Meanwhile, the Convener, Concerned Nigerians, CN, Prince Deji Adeyanju said, “The budget will only impact the politicians because they will be spending the proceeds of the nation’s resources to fund their expensive lifestyle while they want to use VAT, increase in income TAX to fund capital expenditures. What does that tell you?
“These leaders don’t care about Nigerian people because you can see from the budget summaries and line items and most of them are clueless people in the sense that the capital expenditure which should naturally drive the economy of the country which is unlike the budgetary items that suggest waste and leakages from government and a country that is not certain where money to fund a capital expenditure budget come from, and how that country be taken seriously?”
The National Coordinator, Grassroots Empowerment and Justice, GEJ Initiative, Comrade Ebriku John Friday, queried, “The first question to ask is, how has the previous budget’s impact on the lives of the ordinary Nigerians. How has it improved their livelihood and stabilised their sustainability?
“Budgets that continue to suffer implementation for all manners of reasons will definitely have a negative impact on the economy with a resultant effect on the lives of ordinary Nigerians
“So whatever high hopes the 2020 budget is being portrayed for now, for me should be taken with a pinch of salt. And as you know it’s just a mere annual ritual of government.
“We are in October, let’s hope that the National Assembly settle down to their constitutional responsibility of scrutinising the budget and get it passed on time so that the president can assent to it within the first month of 2020”, he said.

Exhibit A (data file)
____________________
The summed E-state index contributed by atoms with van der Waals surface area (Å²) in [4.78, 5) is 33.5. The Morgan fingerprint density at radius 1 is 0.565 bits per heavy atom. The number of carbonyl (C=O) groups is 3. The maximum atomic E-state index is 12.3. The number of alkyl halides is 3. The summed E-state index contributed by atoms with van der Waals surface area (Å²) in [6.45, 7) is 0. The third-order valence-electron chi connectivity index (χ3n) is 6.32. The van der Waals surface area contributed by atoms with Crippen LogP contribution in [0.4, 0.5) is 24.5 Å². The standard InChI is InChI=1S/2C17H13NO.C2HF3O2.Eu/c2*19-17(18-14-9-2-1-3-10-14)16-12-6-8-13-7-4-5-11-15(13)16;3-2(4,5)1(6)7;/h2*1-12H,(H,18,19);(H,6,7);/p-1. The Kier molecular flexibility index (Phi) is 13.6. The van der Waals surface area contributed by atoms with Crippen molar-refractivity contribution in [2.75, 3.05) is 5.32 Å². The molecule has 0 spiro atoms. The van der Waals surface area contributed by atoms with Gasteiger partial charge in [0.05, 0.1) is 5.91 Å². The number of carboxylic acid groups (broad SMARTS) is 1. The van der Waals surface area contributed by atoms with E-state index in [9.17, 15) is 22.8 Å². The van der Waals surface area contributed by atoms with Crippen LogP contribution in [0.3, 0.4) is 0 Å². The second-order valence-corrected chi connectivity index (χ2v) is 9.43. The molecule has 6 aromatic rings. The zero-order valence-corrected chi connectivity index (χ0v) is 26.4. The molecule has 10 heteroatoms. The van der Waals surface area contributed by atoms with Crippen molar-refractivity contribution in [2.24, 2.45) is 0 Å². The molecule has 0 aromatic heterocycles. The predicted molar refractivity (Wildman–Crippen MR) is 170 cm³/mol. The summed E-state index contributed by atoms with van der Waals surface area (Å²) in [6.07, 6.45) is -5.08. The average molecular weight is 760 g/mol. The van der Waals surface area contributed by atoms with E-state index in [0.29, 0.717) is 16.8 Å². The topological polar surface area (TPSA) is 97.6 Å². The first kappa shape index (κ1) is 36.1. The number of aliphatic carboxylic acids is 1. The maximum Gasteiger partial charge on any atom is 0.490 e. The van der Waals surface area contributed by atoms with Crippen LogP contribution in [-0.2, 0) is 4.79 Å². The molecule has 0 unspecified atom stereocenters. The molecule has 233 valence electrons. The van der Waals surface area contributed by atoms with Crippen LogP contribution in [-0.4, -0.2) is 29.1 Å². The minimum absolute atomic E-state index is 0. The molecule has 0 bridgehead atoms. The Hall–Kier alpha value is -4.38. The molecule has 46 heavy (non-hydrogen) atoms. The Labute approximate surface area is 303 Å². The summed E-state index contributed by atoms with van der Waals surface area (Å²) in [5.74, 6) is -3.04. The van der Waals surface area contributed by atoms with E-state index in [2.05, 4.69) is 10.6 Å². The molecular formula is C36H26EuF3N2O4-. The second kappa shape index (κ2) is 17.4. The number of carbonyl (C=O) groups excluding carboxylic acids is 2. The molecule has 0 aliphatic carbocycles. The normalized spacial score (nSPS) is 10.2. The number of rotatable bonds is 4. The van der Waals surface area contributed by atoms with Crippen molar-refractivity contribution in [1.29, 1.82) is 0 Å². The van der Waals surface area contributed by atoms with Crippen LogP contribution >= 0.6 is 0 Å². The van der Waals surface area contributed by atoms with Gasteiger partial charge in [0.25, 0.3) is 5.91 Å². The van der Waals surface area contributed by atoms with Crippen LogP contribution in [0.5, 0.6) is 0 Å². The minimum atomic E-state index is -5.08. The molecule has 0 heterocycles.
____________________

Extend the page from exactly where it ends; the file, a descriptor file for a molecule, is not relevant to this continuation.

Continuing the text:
The Convener, Coalition in Defence of Nigerian Democracy and Constitution, DNDC, Ariyo-Dare Atoye, said there is no still hope for the ordinary Nigerian as far as 2020 budget is concerned.
“The blood and sweat of the common man, through all manner of taxes and enforced exploitation, I am not optimistic it is going to make an impact on the common man. It is more of a yearly ritual without any real target. Although, I see the possibility of increased funding of the Universal Basic Education if the budgetary line item is passed as demanded and there is cash-backing for implementation.
“This increase in UBE funding should lead to some reduction in the number of Out-of-School children with proper focus and implementation. Also, the budget does not suggest that the government and the ruling elites are ready to cut down on waste and the costs of governance.
“Until this is done and reforms are put in place, everything will amount to pouring water insider a basket. So it is good that it is coming a little bit earlier than last year’s presentation.
“But realistically what should give the indication is the allocations. For instance, it is estimated that capital projects will gulp over N2.45 trillion, also debt servicing will take the same chunk of money. Your guess is as good as mine if such whooping amount allocated for debt serving is channeled into projects. So the impact will still be below par”, he said.